Our lives as individuals, families and communities has taken on a new normal in 2020 with the Covid19 pandemic.
A century ago, our ancestors were dealing with another pandemic; the Spanish Influenza.
In 1919, Australians had just lived through 4 years of war. Back then, it was not just the unknown of when social distancing may be lifted or the impacts of an economic depression (although that was to come as well), but the uncertainty of whether sons , husbands, brothers, cousins , neighbors, fighting overseas, and daughters and sisters enlisted as nurses and gone away across the ocean, were going to return. And if they did, what physical and emotional state would they be in? Of course there were no mobile phones or Skype to stay in touch; maybe an occasional letter or a postcard or, at worst, the dreaded ‘telegram’ being delivered.
And then, the war was over, but they had to survive another disaster; this one much closer to home. Peace turned out not to be as simple as had hoped for, a new mass killing was under way.
The Spanish influenza pandemic. In Australia, the virus became known as ‘pneumonic influenza’.
Three days after the Armistice had been signed, a ship carrying about 1200 soldiers arrived in Durban, South Africa and hearing the news, made plans to return home. Unfortunately, the town was stricken with the Spanish Flu and by the time new supplies were loaded, the soldiers were infected. The crowded conditions onboard meant that by the time they arrive at Freemantle, more than 300 cases had been reported.
The Commonwealth Immigration Authorities initially refused permission for the soldiers to disembark. Finally, the most unwell soldiers were ferried ashore to the Quarantine Station. For those left onboard the conditions worsened. A 7-day incubation period with no new cases was required, but new infections and deaths continued. There was widespread public outrage at the treatment of our soldiers as wrangling between the State Minister for Health and Immigration Authorities continued. The Returned Serviceman’s Association made threats to storm the ship. After 9 days the ship was ordered to depart. Finally, the soldiers were allowed to disembark at Torrens Quarantine Station, Adelaide.
It seems most likely that the flu came into the country via returning soldiers, many of whom broke quarantine as they wanted to be home with family and sweethearts.
The precise source of the first known infection – in Melbourne in January 1919 – was never discovered.
Despite a swift quarantine response, cases of the ‘pneumonic influenza’ began to spread.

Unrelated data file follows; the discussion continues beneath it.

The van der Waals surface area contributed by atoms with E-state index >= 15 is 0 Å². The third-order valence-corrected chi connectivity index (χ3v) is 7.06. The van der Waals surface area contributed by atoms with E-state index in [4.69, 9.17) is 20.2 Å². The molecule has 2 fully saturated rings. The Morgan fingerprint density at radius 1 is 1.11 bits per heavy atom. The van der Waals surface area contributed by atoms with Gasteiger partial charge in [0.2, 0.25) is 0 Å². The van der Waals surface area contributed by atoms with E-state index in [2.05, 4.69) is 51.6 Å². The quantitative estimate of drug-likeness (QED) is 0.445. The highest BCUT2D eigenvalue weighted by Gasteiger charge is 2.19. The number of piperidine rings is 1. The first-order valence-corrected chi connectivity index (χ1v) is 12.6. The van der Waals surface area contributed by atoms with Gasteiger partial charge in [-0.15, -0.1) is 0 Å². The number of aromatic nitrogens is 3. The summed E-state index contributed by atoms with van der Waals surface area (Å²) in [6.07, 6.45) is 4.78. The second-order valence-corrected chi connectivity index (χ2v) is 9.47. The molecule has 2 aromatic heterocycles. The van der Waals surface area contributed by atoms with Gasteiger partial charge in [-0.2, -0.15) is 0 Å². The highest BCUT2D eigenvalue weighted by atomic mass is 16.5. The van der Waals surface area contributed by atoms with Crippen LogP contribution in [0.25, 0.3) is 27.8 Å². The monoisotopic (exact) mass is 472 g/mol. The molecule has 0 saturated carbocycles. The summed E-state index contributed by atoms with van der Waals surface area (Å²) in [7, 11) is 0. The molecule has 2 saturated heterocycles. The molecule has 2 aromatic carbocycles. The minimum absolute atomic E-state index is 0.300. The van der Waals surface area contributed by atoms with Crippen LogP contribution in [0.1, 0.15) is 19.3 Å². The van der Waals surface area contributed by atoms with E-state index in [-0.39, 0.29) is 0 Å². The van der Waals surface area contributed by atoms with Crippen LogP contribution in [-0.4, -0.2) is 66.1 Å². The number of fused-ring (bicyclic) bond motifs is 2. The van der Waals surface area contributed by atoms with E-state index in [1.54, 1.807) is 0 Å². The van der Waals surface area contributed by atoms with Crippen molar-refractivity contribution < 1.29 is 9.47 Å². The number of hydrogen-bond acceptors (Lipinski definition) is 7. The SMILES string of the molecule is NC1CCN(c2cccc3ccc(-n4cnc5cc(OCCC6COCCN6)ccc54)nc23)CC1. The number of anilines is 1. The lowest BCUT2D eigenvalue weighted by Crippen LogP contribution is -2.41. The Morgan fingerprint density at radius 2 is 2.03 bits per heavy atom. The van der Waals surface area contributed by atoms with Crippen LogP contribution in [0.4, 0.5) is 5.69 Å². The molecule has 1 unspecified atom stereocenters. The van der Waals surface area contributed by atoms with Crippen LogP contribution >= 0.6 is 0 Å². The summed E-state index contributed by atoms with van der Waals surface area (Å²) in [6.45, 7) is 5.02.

On 28 January 1919 it was reported that: “Australia must now face the fact that the scourge which has taken so heavy a toll from the rest of the world has invaded her own frontiers.”
Victoria was declared infected and placed in quarantine.
Public meetings were prohibited. Travel in long-distance trains was restricted. In newspapers there were notices of public lectures; requests for volunteers to support medical officers in the event of an epidemic emergency; legal obligations for householders; advice on symptoms, prevention, and treatment. For a time, it was compulsory to wear a mask in the street. Places of entertainment such as theatres, cinemas and dance halls closed, as did churches.
Panic and fear of infection caused welcome-home parades and concerts to be postponed or cancelled. The returning soldiers were forced into quarantine before they could be reunited with their families and sweethearts.
It took a year but by end of 1919, the pandemic was over.
Australia’s death rate of 2.7 per 1000 of population was one of the lowest recorded of any country during the pandemic, but that still meant 40 per cent of the population fell ill and around 12 – 15,000 (from a population of just over 5 million) died as the virus spread throughout Australia.
Almost every member of every community rallied, and they supported each other, as they pulled together as a community staying at home and helping those struck down with the influenza.
As 2020 unfolds in a way we could never have imagined, we need to remember this. We do not need to thrive. We can cry behind closed doors, or while standing in the shower, It is okay to feel lost, but we do need to look to the future and believe it will eventually be okay again, but maybe with a new normal just like a 100 years ago.
Blessings to you and yours, from both of us and our families.
“And the people stayed home. And read books, and listened, and rested, and exercised, and made art, and played games, and learned new ways of being, and were still. And listened more deeply. Some meditated, some prayed, some danced. Some met their shadows. And the people began to think differently.And the people healed. And, in the absence of people living in ignorant, dangerous, mindless, and heartless ways, the earth began to heal. And when the danger passed, and the people joined together again, they grieved their losses, and made new choices, and dreamed new images, and created new ways to live and heal the earth fully, as they had been healed.”